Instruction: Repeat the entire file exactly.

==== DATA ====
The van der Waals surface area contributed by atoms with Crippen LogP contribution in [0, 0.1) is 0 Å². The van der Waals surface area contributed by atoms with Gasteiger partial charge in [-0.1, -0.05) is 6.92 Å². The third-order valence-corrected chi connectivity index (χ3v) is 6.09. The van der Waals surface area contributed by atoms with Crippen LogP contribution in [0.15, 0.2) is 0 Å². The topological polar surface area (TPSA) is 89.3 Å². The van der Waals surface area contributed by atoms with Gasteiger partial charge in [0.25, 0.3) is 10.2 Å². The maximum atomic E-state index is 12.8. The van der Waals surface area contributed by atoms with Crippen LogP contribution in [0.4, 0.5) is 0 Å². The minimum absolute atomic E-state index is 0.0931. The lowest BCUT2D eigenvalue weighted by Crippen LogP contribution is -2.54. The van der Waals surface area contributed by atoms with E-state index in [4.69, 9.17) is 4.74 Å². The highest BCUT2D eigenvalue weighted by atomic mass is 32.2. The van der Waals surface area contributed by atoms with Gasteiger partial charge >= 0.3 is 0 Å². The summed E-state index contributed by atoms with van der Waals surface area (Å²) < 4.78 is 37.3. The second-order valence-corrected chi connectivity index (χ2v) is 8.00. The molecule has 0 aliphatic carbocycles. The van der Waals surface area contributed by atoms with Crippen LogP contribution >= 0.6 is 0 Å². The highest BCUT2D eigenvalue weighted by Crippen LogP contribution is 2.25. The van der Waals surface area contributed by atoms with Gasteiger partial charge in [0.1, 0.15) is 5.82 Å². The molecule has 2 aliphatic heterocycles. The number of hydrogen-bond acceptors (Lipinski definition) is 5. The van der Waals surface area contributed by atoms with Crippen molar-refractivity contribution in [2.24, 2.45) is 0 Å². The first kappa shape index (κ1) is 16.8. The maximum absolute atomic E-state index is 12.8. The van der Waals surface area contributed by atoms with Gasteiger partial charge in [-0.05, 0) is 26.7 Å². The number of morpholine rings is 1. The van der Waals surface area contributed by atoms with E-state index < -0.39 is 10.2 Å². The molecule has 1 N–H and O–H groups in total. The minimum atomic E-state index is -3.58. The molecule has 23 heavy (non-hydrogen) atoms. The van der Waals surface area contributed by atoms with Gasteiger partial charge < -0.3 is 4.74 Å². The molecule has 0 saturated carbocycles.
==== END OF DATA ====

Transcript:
The van der Waals surface area contributed by atoms with Crippen LogP contribution in [0, 0.1) is 0 Å². The van der Waals surface area contributed by atoms with Gasteiger partial charge in [-0.1, -0.05) is 6.92 Å². The third-order valence-corrected chi connectivity index (χ3v) is 6.09. The van der Waals surface area contributed by atoms with Crippen LogP contribution in [0.15, 0.2) is 0 Å². The topological polar surface area (TPSA) is 89.3 Å². The van der Waals surface area contributed by atoms with Gasteiger partial charge in [0.25, 0.3) is 10.2 Å². The maximum atomic E-state index is 12.8. The van der Waals surface area contributed by atoms with Crippen LogP contribution in [0.4, 0.5) is 0 Å². The minimum absolute atomic E-state index is 0.0931. The lowest BCUT2D eigenvalue weighted by Crippen LogP contribution is -2.54. The van der Waals surface area contributed by atoms with E-state index in [4.69, 9.17) is 4.74 Å². The highest BCUT2D eigenvalue weighted by atomic mass is 32.2. The van der Waals surface area contributed by atoms with Gasteiger partial charge >= 0.3 is 0 Å². The summed E-state index contributed by atoms with van der Waals surface area (Å²) < 4.78 is 37.3. The second-order valence-corrected chi connectivity index (χ2v) is 8.00. The molecule has 0 aliphatic carbocycles. The van der Waals surface area contributed by atoms with Crippen LogP contribution >= 0.6 is 0 Å². The highest BCUT2D eigenvalue weighted by Crippen LogP contribution is 2.25. The van der Waals surface area contributed by atoms with Gasteiger partial charge in [0.1, 0.15) is 5.82 Å². The molecule has 2 aliphatic heterocycles. The number of hydrogen-bond acceptors (Lipinski definition) is 5. The van der Waals surface area contributed by atoms with Crippen molar-refractivity contribution in [2.24, 2.45) is 0 Å². The first kappa shape index (κ1) is 16.8. The maximum absolute atomic E-state index is 12.8. The van der Waals surface area contributed by atoms with Gasteiger partial charge in [-0.05, 0) is 26.7 Å². The number of morpholine rings is 1. The van der Waals surface area contributed by atoms with E-state index < -0.39 is 10.2 Å². The molecule has 1 N–H and O–H groups in total. The minimum atomic E-state index is -3.58. The molecule has 23 heavy (non-hydrogen) atoms. The van der Waals surface area contributed by atoms with Gasteiger partial charge < -0.3 is 4.74 Å². The molecule has 0 saturated carbocycles.